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Income inequality and growth in transition economies:

The global response to reducing inequality in the form of SDG10, and in fact the whole post-2015 agenda, is more comprehensive this time round. The reference to both “within” and “among” countries highlights just how much this is an issue for all countries not only developing ones.

Crucially, there’s also a much greater focus on the structural factors that cause poverty and inequality (for example, discrimination; lack of representation; lack of appropriate fiscal, wage and social policies), not just the symptoms (such as low income, education or health).

So the targets set out in SDG10 rightly have a broad scope, reflecting the many underlying economic, social and institutional factors that need to be tackled to promote more inclusive progress.

  • Progressively achieve and sustain income growth of the bottom 40 percent of the population at a rate higher than the national average.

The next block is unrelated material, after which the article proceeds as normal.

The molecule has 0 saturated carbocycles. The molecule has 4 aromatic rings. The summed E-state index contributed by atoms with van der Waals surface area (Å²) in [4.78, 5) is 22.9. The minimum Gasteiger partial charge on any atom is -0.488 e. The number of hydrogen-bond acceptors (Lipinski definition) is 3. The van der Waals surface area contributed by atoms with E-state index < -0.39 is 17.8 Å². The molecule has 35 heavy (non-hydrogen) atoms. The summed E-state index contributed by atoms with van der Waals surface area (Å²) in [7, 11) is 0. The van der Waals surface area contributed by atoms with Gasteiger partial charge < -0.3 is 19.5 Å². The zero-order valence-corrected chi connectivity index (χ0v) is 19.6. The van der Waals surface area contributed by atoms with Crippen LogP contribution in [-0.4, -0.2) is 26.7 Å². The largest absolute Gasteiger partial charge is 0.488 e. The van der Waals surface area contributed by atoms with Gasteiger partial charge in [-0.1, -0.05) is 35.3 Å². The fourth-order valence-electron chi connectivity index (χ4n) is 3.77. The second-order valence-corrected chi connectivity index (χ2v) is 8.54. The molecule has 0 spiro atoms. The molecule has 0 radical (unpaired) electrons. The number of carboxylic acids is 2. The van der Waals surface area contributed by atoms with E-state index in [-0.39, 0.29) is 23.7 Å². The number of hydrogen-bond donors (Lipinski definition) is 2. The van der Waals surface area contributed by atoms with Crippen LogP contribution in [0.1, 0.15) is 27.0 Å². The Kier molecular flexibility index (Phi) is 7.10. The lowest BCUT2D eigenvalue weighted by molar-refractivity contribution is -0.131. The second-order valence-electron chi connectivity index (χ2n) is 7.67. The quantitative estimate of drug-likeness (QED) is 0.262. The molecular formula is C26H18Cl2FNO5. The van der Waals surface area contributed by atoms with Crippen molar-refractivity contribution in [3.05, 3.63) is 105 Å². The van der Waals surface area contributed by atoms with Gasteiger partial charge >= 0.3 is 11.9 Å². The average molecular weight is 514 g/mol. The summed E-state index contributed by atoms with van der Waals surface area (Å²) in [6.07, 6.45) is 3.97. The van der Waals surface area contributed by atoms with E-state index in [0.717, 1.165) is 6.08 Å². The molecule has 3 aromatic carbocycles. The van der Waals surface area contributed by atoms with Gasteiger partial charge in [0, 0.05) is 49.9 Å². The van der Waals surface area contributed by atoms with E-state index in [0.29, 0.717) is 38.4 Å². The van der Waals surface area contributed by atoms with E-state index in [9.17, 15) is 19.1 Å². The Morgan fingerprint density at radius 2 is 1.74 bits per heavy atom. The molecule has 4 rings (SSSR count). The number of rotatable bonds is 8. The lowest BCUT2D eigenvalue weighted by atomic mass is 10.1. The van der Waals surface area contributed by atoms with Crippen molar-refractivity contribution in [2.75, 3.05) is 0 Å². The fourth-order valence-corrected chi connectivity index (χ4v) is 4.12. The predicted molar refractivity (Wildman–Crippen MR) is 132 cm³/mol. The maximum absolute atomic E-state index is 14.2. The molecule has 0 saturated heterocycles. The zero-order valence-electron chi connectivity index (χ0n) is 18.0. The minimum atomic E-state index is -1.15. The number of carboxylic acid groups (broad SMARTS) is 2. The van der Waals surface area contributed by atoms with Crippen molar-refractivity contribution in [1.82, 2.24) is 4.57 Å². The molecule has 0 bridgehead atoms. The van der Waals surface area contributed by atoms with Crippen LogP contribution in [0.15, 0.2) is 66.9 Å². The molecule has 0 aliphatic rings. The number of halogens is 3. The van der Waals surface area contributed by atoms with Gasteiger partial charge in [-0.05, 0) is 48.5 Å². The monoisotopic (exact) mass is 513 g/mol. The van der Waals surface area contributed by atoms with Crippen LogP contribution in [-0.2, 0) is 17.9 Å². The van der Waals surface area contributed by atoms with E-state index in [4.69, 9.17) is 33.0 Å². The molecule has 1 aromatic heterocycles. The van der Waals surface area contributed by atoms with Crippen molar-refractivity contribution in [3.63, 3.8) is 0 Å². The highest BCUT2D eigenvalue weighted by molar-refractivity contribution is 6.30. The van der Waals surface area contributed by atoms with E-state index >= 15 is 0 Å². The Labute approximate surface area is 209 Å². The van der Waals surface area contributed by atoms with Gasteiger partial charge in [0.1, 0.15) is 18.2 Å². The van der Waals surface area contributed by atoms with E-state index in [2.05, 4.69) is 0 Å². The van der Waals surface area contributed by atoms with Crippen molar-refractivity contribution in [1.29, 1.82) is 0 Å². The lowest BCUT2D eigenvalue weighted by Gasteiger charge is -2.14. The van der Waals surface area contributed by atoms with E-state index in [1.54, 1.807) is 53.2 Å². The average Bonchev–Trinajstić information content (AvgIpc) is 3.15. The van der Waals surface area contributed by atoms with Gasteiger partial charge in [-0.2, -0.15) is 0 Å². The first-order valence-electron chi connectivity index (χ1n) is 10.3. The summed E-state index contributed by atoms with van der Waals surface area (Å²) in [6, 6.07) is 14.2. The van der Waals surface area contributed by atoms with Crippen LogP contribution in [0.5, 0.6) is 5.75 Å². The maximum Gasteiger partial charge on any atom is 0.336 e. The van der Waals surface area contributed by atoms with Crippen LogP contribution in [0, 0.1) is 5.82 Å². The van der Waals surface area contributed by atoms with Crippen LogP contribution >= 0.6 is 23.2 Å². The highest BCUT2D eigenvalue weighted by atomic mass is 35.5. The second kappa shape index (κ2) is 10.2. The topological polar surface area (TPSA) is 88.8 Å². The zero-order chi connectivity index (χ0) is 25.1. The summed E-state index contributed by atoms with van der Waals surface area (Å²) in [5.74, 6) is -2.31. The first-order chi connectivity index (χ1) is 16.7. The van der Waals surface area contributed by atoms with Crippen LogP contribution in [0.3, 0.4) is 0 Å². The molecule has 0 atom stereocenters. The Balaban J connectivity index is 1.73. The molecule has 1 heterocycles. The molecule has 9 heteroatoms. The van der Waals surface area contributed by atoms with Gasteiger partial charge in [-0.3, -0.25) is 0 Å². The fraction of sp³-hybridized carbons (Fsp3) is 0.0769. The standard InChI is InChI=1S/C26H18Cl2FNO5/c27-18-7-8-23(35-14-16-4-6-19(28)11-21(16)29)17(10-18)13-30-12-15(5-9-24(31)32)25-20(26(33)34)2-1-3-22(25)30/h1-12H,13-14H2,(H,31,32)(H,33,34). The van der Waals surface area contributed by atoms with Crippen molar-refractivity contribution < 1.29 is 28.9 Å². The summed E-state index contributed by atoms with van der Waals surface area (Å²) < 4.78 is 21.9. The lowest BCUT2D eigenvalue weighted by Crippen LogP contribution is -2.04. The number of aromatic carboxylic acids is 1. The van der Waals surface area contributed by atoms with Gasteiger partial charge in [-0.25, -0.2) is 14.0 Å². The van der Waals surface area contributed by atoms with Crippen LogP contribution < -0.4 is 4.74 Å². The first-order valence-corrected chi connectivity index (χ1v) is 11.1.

• Empower and promote the social, economic and political inclusion of all.
  • Ensure equal opportunity and reduce inequalities of outcome.
  • Adopt policies, especially fiscal, wage and social protection policies that progressively achieve greater equality.
  • Improve regulation and monitoring of global financial markets and institutions.
  • Ensure enhanced representation and voice of developing countries in decision-making in global international economic and financial institutions.
  • Facilitate orderly, safe, regular and responsible migration and mobility of people.
  • Implement the principle of special and differential treatment for developing countries, in particular least developed countries, in accordance with World Trade Organization agreements.
  • Encourage Official Development Assistance and financial flows, including foreign direct investment, to States where the need is greatest.
  • Reduce to less than 3 percent the transaction costs of migrant remittances and eliminate remittance corridors with costs higher than 5 percent.